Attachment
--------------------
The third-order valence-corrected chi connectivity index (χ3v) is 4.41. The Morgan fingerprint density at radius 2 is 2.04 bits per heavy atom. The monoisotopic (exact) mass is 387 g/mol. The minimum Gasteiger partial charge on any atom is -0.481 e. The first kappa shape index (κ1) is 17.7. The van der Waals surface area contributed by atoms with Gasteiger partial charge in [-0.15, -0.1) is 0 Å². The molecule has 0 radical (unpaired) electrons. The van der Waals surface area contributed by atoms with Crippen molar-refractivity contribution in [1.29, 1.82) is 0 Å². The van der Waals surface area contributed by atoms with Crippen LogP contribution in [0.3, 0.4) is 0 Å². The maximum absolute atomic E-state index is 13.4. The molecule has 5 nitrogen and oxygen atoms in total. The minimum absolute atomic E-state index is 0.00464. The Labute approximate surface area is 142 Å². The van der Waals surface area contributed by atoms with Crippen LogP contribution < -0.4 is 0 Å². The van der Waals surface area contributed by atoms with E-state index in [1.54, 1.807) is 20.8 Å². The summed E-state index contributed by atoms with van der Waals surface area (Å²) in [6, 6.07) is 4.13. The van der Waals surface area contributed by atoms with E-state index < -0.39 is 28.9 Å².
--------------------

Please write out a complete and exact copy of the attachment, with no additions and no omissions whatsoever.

The third-order valence-corrected chi connectivity index (χ3v) is 4.41. The Morgan fingerprint density at radius 2 is 2.04 bits per heavy atom. The monoisotopic (exact) mass is 387 g/mol. The minimum Gasteiger partial charge on any atom is -0.481 e. The first kappa shape index (κ1) is 17.7. The van der Waals surface area contributed by atoms with Gasteiger partial charge in [-0.15, -0.1) is 0 Å². The molecule has 0 radical (unpaired) electrons. The van der Waals surface area contributed by atoms with Crippen molar-refractivity contribution in [1.29, 1.82) is 0 Å². The van der Waals surface area contributed by atoms with Crippen LogP contribution in [0.3, 0.4) is 0 Å². The maximum absolute atomic E-state index is 13.4. The molecule has 5 nitrogen and oxygen atoms in total. The minimum absolute atomic E-state index is 0.00464. The Labute approximate surface area is 142 Å². The van der Waals surface area contributed by atoms with Crippen LogP contribution < -0.4 is 0 Å². The van der Waals surface area contributed by atoms with E-state index in [1.54, 1.807) is 20.8 Å². The summed E-state index contributed by atoms with van der Waals surface area (Å²) in [6, 6.07) is 4.13. The van der Waals surface area contributed by atoms with E-state index < -0.39 is 28.9 Å².